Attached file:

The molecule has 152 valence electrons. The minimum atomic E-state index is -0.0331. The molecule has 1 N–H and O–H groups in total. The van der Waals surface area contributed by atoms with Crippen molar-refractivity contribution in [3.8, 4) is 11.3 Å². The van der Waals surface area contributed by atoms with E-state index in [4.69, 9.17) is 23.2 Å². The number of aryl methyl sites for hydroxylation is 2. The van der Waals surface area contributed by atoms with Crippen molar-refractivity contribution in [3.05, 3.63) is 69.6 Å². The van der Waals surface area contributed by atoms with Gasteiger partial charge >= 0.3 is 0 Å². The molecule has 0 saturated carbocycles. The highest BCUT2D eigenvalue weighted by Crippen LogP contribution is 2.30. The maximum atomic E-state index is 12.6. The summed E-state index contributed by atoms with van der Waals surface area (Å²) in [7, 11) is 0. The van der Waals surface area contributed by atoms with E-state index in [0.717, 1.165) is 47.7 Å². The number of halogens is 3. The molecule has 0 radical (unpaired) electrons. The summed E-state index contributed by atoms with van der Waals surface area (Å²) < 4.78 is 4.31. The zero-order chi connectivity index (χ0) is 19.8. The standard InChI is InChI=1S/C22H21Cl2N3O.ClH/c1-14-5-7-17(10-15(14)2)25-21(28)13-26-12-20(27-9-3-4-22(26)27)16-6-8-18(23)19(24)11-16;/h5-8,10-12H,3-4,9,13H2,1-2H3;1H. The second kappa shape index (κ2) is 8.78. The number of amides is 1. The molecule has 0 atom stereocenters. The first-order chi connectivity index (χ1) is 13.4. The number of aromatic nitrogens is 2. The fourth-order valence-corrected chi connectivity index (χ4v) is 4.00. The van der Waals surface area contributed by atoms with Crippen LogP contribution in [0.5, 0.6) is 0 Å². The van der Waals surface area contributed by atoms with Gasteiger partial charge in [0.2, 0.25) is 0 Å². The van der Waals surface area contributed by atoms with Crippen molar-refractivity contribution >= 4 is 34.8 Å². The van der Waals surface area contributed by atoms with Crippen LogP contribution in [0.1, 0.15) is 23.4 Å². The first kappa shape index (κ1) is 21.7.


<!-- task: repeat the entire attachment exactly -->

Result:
The molecule has 152 valence electrons. The minimum atomic E-state index is -0.0331. The molecule has 1 N–H and O–H groups in total. The van der Waals surface area contributed by atoms with Crippen molar-refractivity contribution in [3.8, 4) is 11.3 Å². The van der Waals surface area contributed by atoms with E-state index in [4.69, 9.17) is 23.2 Å². The number of aryl methyl sites for hydroxylation is 2. The van der Waals surface area contributed by atoms with Crippen molar-refractivity contribution in [3.05, 3.63) is 69.6 Å². The van der Waals surface area contributed by atoms with Gasteiger partial charge >= 0.3 is 0 Å². The molecule has 0 saturated carbocycles. The highest BCUT2D eigenvalue weighted by Crippen LogP contribution is 2.30. The maximum atomic E-state index is 12.6. The summed E-state index contributed by atoms with van der Waals surface area (Å²) in [7, 11) is 0. The van der Waals surface area contributed by atoms with E-state index in [0.717, 1.165) is 47.7 Å². The number of halogens is 3. The molecule has 0 radical (unpaired) electrons. The summed E-state index contributed by atoms with van der Waals surface area (Å²) < 4.78 is 4.31. The zero-order chi connectivity index (χ0) is 19.8. The standard InChI is InChI=1S/C22H21Cl2N3O.ClH/c1-14-5-7-17(10-15(14)2)25-21(28)13-26-12-20(27-9-3-4-22(26)27)16-6-8-18(23)19(24)11-16;/h5-8,10-12H,3-4,9,13H2,1-2H3;1H. The second kappa shape index (κ2) is 8.78. The number of amides is 1. The molecule has 0 atom stereocenters. The first-order chi connectivity index (χ1) is 13.4. The number of aromatic nitrogens is 2. The fourth-order valence-corrected chi connectivity index (χ4v) is 4.00. The van der Waals surface area contributed by atoms with Crippen LogP contribution in [0.5, 0.6) is 0 Å². The van der Waals surface area contributed by atoms with Gasteiger partial charge in [0.2, 0.25) is 0 Å². The van der Waals surface area contributed by atoms with Crippen molar-refractivity contribution >= 4 is 34.8 Å². The van der Waals surface area contributed by atoms with Crippen LogP contribution in [0.1, 0.15) is 23.4 Å². The first kappa shape index (κ1) is 21.7.